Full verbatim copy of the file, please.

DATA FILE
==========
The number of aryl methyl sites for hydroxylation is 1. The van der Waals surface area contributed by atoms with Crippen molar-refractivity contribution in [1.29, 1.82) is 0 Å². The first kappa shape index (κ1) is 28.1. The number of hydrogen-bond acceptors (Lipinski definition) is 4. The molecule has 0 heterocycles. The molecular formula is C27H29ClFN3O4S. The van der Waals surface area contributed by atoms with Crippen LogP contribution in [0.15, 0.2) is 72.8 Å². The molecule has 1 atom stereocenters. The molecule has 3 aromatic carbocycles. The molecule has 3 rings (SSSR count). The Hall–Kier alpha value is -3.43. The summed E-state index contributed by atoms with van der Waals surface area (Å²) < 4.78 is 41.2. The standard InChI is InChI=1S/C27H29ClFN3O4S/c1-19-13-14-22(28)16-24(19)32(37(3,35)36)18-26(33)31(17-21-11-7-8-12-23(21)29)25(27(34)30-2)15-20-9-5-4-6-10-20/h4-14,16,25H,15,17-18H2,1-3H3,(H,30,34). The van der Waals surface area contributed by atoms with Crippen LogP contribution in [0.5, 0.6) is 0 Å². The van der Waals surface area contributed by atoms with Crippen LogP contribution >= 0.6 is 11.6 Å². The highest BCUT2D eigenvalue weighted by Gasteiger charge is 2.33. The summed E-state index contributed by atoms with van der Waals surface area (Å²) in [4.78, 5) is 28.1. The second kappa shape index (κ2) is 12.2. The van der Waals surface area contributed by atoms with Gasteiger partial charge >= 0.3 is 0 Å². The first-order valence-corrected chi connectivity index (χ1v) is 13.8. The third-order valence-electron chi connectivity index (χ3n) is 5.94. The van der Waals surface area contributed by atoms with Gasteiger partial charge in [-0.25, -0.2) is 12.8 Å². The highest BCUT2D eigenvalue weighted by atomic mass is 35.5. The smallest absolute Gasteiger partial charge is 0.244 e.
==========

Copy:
The number of aryl methyl sites for hydroxylation is 1. The van der Waals surface area contributed by atoms with Crippen molar-refractivity contribution in [1.29, 1.82) is 0 Å². The first kappa shape index (κ1) is 28.1. The number of hydrogen-bond acceptors (Lipinski definition) is 4. The molecule has 0 heterocycles. The molecular formula is C27H29ClFN3O4S. The van der Waals surface area contributed by atoms with Crippen LogP contribution in [0.15, 0.2) is 72.8 Å². The molecule has 1 atom stereocenters. The molecule has 3 aromatic carbocycles. The molecule has 3 rings (SSSR count). The Hall–Kier alpha value is -3.43. The summed E-state index contributed by atoms with van der Waals surface area (Å²) < 4.78 is 41.2. The standard InChI is InChI=1S/C27H29ClFN3O4S/c1-19-13-14-22(28)16-24(19)32(37(3,35)36)18-26(33)31(17-21-11-7-8-12-23(21)29)25(27(34)30-2)15-20-9-5-4-6-10-20/h4-14,16,25H,15,17-18H2,1-3H3,(H,30,34). The van der Waals surface area contributed by atoms with Crippen LogP contribution in [0.5, 0.6) is 0 Å². The van der Waals surface area contributed by atoms with Crippen LogP contribution >= 0.6 is 11.6 Å². The highest BCUT2D eigenvalue weighted by Gasteiger charge is 2.33. The summed E-state index contributed by atoms with van der Waals surface area (Å²) in [4.78, 5) is 28.1. The second kappa shape index (κ2) is 12.2. The van der Waals surface area contributed by atoms with Gasteiger partial charge >= 0.3 is 0 Å². The first-order valence-corrected chi connectivity index (χ1v) is 13.8. The third-order valence-electron chi connectivity index (χ3n) is 5.94. The van der Waals surface area contributed by atoms with Gasteiger partial charge in [-0.25, -0.2) is 12.8 Å². The highest BCUT2D eigenvalue weighted by atomic mass is 35.5. The smallest absolute Gasteiger partial charge is 0.244 e.